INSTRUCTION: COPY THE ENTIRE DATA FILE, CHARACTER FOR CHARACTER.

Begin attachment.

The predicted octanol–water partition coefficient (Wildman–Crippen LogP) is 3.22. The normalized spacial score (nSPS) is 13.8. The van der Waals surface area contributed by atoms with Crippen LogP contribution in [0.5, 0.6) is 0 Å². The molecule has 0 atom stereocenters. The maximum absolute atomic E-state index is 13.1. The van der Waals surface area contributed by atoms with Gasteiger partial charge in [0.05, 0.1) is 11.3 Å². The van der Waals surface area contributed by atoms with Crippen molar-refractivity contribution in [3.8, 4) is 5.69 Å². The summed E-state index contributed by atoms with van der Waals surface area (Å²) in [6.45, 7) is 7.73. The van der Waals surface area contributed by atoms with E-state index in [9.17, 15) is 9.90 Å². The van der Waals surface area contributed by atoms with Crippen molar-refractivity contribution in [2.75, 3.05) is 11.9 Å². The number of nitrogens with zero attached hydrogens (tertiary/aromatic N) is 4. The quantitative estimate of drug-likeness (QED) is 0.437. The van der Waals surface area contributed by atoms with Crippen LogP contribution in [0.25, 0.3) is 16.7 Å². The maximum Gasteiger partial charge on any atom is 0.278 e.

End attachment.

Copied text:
The predicted octanol–water partition coefficient (Wildman–Crippen LogP) is 3.22. The normalized spacial score (nSPS) is 13.8. The van der Waals surface area contributed by atoms with Crippen LogP contribution in [0.5, 0.6) is 0 Å². The molecule has 0 atom stereocenters. The maximum absolute atomic E-state index is 13.1. The van der Waals surface area contributed by atoms with Gasteiger partial charge in [0.05, 0.1) is 11.3 Å². The van der Waals surface area contributed by atoms with Crippen molar-refractivity contribution in [3.8, 4) is 5.69 Å². The summed E-state index contributed by atoms with van der Waals surface area (Å²) in [6.45, 7) is 7.73. The van der Waals surface area contributed by atoms with E-state index in [9.17, 15) is 9.90 Å². The van der Waals surface area contributed by atoms with Crippen molar-refractivity contribution in [2.75, 3.05) is 11.9 Å². The number of nitrogens with zero attached hydrogens (tertiary/aromatic N) is 4. The quantitative estimate of drug-likeness (QED) is 0.437. The van der Waals surface area contributed by atoms with Crippen LogP contribution in [0.25, 0.3) is 16.7 Å². The maximum Gasteiger partial charge on any atom is 0.278 e.